Within the BRCA subjects, there was no significant difference in number of hyaline fibrous involution based on BRCA1 vs. BRCA2 mutations (p = 0.54) or whether the patient was undergoing bilateral prophylactic mastectomy vs. contralateral prophylactic mastectomy (p = 0.24). However, the presence of any hyaline fibrous involution lobule(s) within the sample was significantly more frequent in the perimenopausal age group (45–55 years: 63%) compared to other age groups (<45 years, 44%; >55 years, 15%), p = 0.05 and p = 0.02, respectively (Table 2). Also within the BRCA group, those with either partial (p = 0.008) or complete (p = 0.01) age-related lobular involution showed significantly higher proportion of hyaline fibrous involution lobules compared to subjects where involution was classified as none. In the benign breast disease group, there was no apparent association between age and presence of any hyaline fibrous involution lobules or the number of hyaline fibrous involution lobules. However, the presence of any hyaline fibrous involution lobule and the number of hyaline fibrous involution-positive lobules per total lobules did differ by age-related lobular involution in benign breast disease subjects and was significantly higher for those with partial compared to those with complete and none (p = 0.03 and p = 0.002, respectively).

Table 2 Association of hyaline fibrous involution (HFI) with patient age and degree of age-related lobular involution

Hyaline fibrous involution and breast cancer risk

During a median of 16 years follow-up, 12 of 93 cases in the benign breast disease group developed breast cancer. On univariate analysis, presence of any hyaline fibrous involution-positive lobule(s) in women with benign breast disease showed a HR of 2.06 (95% CI: 0.49–8.64, p = 0.32), but this effect size was attenuated when adjusted for age (HR 1.49, 95% CI: 0.46–4.88, p = 0.51).

Special stains

All 14 cases stained showed that the hyalinized basal lamina-like material in hyaline fibrous involution stained blue in Masson-trichrome stain (Fig. 2f), and all were negative for elastin and collagen type IV. No differences were observed between BRCA and hyaline fibrous involution samples. These findings indicate that the hyaline material in hyaline fibrous involution lobules is composed of type I collagen.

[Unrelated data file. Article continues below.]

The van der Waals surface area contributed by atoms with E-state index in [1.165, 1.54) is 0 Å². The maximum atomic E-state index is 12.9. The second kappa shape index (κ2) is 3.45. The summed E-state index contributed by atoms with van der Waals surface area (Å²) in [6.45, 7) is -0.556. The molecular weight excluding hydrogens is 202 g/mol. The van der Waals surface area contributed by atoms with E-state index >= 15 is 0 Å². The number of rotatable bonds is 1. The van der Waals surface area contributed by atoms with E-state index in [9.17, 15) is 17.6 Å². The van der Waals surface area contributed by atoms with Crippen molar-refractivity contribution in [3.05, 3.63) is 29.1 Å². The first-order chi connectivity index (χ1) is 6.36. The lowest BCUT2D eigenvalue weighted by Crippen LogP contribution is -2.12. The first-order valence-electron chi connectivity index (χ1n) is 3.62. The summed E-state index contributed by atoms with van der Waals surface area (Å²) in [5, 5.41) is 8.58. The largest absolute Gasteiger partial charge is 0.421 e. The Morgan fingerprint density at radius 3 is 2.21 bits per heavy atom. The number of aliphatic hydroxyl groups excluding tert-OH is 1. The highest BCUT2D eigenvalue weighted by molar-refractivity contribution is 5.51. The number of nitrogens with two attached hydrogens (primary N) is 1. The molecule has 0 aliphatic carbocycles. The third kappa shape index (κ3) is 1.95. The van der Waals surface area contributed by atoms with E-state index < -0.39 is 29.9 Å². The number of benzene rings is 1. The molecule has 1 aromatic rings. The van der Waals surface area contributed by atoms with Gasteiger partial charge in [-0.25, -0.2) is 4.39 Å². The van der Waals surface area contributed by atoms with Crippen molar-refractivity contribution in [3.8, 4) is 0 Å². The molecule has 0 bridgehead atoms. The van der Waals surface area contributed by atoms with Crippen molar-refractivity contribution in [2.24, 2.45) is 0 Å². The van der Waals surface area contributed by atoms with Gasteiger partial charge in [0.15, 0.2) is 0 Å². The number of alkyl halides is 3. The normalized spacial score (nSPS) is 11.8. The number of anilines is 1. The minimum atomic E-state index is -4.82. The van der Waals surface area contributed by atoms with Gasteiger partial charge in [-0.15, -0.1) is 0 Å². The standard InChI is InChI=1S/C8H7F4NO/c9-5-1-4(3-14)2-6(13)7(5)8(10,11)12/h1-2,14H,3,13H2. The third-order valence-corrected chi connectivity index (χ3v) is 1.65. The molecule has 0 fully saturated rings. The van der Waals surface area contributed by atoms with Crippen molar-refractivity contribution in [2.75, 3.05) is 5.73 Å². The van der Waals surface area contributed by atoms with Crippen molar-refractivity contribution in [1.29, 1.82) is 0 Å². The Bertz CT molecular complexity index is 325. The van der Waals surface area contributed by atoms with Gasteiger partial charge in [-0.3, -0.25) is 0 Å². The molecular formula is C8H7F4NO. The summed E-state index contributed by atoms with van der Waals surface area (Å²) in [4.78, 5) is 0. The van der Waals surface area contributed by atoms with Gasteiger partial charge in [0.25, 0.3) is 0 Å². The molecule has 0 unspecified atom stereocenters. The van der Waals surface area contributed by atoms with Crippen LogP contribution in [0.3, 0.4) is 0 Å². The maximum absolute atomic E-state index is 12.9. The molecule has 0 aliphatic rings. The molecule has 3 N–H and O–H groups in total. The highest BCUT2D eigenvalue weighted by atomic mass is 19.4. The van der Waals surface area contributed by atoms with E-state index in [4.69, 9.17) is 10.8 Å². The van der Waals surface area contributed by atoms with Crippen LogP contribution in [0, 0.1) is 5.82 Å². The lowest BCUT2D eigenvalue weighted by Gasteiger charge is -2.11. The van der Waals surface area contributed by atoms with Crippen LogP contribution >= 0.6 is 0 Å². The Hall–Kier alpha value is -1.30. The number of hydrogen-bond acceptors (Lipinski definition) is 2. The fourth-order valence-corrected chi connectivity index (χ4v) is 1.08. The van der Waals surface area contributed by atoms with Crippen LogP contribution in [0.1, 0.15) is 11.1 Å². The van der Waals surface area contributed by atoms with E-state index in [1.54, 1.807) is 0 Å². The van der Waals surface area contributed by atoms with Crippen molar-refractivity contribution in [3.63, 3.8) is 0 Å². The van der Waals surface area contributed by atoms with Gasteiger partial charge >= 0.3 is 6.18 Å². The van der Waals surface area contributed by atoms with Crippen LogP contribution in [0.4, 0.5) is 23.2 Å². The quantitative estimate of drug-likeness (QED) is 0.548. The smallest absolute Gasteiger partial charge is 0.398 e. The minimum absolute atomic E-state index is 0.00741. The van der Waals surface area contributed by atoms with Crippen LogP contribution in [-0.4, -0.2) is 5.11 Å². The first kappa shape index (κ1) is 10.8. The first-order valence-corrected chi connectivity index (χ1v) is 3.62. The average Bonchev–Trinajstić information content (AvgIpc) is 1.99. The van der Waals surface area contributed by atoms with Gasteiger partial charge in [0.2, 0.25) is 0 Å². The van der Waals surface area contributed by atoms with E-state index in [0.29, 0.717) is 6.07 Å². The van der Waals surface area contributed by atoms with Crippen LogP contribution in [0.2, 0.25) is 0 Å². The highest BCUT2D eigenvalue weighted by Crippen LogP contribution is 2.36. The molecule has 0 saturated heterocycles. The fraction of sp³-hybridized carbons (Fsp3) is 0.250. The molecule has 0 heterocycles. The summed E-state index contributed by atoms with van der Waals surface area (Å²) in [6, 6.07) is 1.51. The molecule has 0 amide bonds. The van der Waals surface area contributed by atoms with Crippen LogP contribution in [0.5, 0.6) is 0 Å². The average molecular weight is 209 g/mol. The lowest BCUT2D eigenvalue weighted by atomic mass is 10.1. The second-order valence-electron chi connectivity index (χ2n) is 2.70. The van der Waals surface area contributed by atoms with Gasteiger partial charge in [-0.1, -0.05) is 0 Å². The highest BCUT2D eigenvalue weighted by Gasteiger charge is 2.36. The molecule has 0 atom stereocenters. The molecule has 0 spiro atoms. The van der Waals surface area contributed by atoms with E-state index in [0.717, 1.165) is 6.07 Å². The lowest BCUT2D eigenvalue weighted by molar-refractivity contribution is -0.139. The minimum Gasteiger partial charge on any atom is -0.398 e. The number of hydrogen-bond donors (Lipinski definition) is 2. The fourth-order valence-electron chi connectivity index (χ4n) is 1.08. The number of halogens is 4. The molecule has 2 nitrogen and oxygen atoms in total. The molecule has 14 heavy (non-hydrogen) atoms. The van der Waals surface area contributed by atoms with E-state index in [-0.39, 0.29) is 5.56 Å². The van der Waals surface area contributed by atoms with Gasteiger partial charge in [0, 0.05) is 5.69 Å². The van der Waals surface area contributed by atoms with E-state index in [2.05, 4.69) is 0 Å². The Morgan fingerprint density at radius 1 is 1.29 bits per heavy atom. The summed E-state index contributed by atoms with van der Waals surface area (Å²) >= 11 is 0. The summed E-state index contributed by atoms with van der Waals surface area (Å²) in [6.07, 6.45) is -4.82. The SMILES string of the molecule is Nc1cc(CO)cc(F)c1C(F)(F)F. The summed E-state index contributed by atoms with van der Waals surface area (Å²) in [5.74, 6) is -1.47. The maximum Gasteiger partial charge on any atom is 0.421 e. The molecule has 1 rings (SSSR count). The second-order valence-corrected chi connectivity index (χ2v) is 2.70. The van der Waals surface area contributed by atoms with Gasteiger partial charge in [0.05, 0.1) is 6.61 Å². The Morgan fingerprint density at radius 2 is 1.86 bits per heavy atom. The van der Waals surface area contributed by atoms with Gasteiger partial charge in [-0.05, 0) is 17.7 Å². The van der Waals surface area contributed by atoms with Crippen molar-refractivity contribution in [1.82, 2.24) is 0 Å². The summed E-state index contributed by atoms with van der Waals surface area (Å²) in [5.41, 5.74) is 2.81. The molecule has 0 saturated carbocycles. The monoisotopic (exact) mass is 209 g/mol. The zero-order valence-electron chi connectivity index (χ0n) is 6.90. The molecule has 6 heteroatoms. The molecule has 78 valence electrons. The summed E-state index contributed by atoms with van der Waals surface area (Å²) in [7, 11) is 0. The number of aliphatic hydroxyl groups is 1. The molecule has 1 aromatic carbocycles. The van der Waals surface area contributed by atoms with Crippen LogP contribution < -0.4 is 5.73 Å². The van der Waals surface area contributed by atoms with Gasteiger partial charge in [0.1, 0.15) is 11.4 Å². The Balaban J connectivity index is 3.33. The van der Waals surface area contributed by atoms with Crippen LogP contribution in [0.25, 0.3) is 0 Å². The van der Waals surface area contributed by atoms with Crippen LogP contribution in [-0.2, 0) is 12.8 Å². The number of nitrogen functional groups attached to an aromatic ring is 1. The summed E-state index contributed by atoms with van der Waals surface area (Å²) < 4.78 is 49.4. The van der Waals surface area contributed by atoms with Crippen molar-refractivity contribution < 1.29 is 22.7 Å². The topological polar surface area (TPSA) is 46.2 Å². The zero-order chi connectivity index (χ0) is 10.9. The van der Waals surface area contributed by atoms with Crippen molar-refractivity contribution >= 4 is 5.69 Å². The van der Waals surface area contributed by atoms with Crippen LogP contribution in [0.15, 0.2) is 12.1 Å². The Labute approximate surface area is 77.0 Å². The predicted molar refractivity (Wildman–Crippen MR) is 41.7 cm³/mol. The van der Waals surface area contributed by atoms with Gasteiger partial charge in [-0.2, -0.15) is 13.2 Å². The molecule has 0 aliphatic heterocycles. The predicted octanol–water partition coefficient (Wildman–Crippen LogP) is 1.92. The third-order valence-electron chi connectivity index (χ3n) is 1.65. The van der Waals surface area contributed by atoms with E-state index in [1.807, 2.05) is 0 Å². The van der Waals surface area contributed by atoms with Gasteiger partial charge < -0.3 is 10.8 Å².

Discussion

Our data demonstrate that hyaline fibrous involution comprise a variable but relatively small proportion of total terminal duct lobular units in any representative breast sample. However, it is approximately threefold more likely to be present in women with BRCA mutation compared to age-matched women with benign breast disease, and only rarely (1%) seen in age-matched women with no histologic abnormalities or non-proliferative changes of the breast. Hyaline fibrous involution is seen in a small terminal duct lobular unit with atrophic epithelium, but it is histologically different from age-related lobular involution by virtue of its characteristic periacinar symmetric, regular deposition of basal lamina-like material which was found to be type I collagen by Masson-trichrome stain.

Although BRCA2-mutation associated breast cancers are not significantly different than sporadic cancers with respect to pathologic parameters, BRCA1-mutated breast cancers are typically triple-negative (ER-negative, PR-negative, HER2-negative) with high grade “basal-like” phenotype, pushing margins, and lymphocytic infiltrates [4]. Efforts to identify histopathologic features in non-neoplastic breast parenchyma that characterize or predict BRCA mutation status have yielded controversial results. Some studies indicate that high-risk (atypical) breast lesions are more common in BRCA mutation carriers than in patients with sporadic breast cancer [11,12,13,14]. Others have shown that women with BRCA mutation had a lower prevalence of proliferative fibrocystic changes [15]. At the present time, there is no generally accepted finding in benign breast tissue that reliably reflects BRCA mutation (i.e., in the absence of cancer).